Steve couldn’t believe it. He actually couldn’t believe it.
He had been a straight-A student. He was in all AP classes. He was always considered the brightest guy in the class.
And then the law had changed.
The grade he had skipped, all the way back in third grade, was now invalid. Steve was supposed to be going into his senior year at high school, but he wasn’t allowed to. You can’t go into twelfth grade if you haven’t finished third grade.
So here he was, on the first day of school, sitting at a tiny desk in a tiny chair, surrounded by eight-year-olds.
Mrs. Reeve didn’t look surprised to see him when she walked into the classroom, just as the bell rang. She had likely been warned about Steve beforehand. As her eyes ran over the students, one by one, they seemed to go straight past Steve, as if he weren’t even there.
There had to be some way out of this. There had to be. When Steve first went into high school, he’d been able to skip straight into pre-calc by convincing the algebra teacher that he knew all of the material. His algebra teacher had let him take the final exam, and he aced it. Just like that, he’d been allowed into pre-calc. Maybe there was some sort of quiz he could take, proving that he knew literally everything a third grader would know.
Just as Mrs. Reeve was about to open her mouth, Steve said aloud, “Is there any way that I could, like, not be here?”
Mrs. Reeve narrowed her eyes, and the kids around him snickered. “When you speak, you have to raise your hand first,” Mrs. Reeve told him. She looked impatient already.
With a grunt, Steve raised his hand.
She didn’t call on him. “Welcome to your first day of third grade!” she said, suddenly wearing a brilliant and cheesy smile. “Don’t any of you worry. Things won’t be too difficult on our first day. We’re just going to play some games to get to know each other.”
One of the girls in the back row asked, “Who’s the big guy?”
Steve hissed at her, “You have to raise your hand!”
He was ignored. Mrs. Reeve answered, “This is Steve. He’s one of our older students. He had to be held back, due to complications he had with his high school.”
“That’s not really how—” Steve started, but he was drowned out by the muttering and giggling kids all around him. Why had he decided to sit right in the center of the classroom? He should’ve sat in the back, so he didn’t feel so surrounded. And that way the boy picking his nose behind him could actually see the board.
Do they care that a boy his blatantly picking his nose in the middle of the classroom? No. They care that the really big kid forgot to raise his hand.
“Everybody,” Mrs. Reeve said. “We’re going to go around the room, and I want everybody to say their name and something special about themselves. We’ll start here.” She pointed.
“I’m Jessica,” a girl said. “I have a horse!”
“Excellent!” Mrs. Reeve said, wearing her cheesy smile again.
“I’m Toby,” a boy said. “My dad has a motorcycle!”
“Great!” Mrs. Reeve said.
The activity continued predictably, but Steve actually felt nervous as his turn approached.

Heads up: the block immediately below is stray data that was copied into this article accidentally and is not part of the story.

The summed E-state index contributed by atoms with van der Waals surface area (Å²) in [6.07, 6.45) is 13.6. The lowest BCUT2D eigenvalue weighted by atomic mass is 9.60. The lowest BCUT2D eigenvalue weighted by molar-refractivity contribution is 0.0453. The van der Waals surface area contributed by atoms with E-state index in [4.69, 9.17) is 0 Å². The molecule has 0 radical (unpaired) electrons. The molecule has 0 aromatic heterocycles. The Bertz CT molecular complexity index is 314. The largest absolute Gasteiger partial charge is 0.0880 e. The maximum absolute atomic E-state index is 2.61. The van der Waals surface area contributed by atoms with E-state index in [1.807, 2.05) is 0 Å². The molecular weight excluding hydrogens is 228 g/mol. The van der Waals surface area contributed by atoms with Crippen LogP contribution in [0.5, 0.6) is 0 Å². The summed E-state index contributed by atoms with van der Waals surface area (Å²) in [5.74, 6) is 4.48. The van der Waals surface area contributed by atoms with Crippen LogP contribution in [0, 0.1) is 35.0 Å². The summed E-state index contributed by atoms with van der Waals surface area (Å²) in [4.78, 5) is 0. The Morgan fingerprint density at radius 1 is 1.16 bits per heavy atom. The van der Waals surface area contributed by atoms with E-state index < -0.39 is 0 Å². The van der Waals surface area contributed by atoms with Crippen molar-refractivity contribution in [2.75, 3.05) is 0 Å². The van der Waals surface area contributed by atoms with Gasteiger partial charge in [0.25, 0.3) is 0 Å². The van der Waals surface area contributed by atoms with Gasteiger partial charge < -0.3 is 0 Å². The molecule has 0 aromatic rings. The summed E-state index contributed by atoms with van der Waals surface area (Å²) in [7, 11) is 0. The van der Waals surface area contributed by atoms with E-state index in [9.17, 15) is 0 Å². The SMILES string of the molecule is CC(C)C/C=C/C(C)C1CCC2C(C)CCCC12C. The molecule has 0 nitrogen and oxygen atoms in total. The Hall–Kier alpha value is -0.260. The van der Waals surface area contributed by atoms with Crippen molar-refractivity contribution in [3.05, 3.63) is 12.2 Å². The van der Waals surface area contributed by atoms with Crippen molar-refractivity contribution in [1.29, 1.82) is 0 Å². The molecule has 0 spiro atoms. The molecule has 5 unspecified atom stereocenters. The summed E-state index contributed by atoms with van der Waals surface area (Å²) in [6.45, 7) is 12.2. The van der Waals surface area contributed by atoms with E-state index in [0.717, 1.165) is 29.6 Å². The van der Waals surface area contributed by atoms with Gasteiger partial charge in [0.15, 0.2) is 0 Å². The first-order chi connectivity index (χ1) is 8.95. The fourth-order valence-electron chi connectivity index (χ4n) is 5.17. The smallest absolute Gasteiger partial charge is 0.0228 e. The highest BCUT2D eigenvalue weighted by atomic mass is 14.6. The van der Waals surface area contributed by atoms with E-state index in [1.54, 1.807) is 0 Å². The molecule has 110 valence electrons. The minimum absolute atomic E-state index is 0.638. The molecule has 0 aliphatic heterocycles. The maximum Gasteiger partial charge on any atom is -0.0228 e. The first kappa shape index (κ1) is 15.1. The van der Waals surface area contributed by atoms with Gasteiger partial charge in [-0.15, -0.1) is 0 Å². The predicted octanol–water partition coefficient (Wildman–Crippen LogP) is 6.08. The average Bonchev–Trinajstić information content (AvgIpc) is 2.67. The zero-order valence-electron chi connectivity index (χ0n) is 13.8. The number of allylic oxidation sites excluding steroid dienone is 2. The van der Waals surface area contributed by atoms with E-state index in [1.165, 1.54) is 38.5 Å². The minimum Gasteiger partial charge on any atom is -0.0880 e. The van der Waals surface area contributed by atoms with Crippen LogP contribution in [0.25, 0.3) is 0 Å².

“My name is Susie, and I can make cookies!”
“Wonderful!” Mrs. Reeve beamed.
Steve cleared his throat. “I’m Steve. I’m seventeen years old.”
“Mmhmm,” Mrs. Reeve grunted, turning to the next student. Apparently the special fact wasn’t special enough.
“I’m Cody,” the next boy said. “I can do a somersault!”
“Lovely!” Mrs. Reeve said cheerily.
Steve couldn’t help but roll his eyes, yet as soon as he did, he felt embarrassed. He found himself hoping that the teacher hadn’t noticed.
After they’d finished the activity, every kid got a piece of paper and was told to draw a picture of themselves. What? Seriously? Steve had finished elementary school so long ago, he’d forgotten how stupid this stuff was. Like, he knew it’d be kinda stupid, but but this was ridiculous! He was bored out of his mind.
Two hours passed. The monotony finally stopped when their first recess started, at ten thirty. Steve dragged his feet out to the hall while the kids swarmed around him, threatening to knock him to the ground. Steve seemed to be the last person to make it to the playground while other classes spilled out of the school. Fourth graders. First graders. All of them. The play structure was coated with children.
“Who’s the big kid?” one girl asked a friend, too loudly.
“I dunno, but he looks gross,” her friend answered.
“You don’t think he’s stupid, do you?”
Steve spoke up. “It’s not because I’m stupid. I’m actually quite—”
But the girls screamed and ran away.
Somehow that was the best thing that happened during recess. A kid followed Steve around making faces. One boy called him a “baby adult.” A few of the kids thought that he was some kind of undercover teacher, and kept trying to figure it out in the least subtle ways imaginable. A couple of girls decided that he had cooties, and Steve thought it would be funny to tell them what an STD was, but a teacher overheard him and made him stand in a corner for half of the recess.
It was insane. It was impossible. How could the highest achieving student in an entire high school be reduced to this? How was he being treated like a disrespectful idiot? And… were these kids bullying him? Was that what this was? The teachers seemed to loathe the mere sight of him, so he got the feeling that he would be getting into trouble a lot more he already had.
But at least there wasn’t going to be much homework. At least he didn’t have to worry about grades at all.
It was a whole year. An entire year of third grade.
Steve wasn’t going to survive.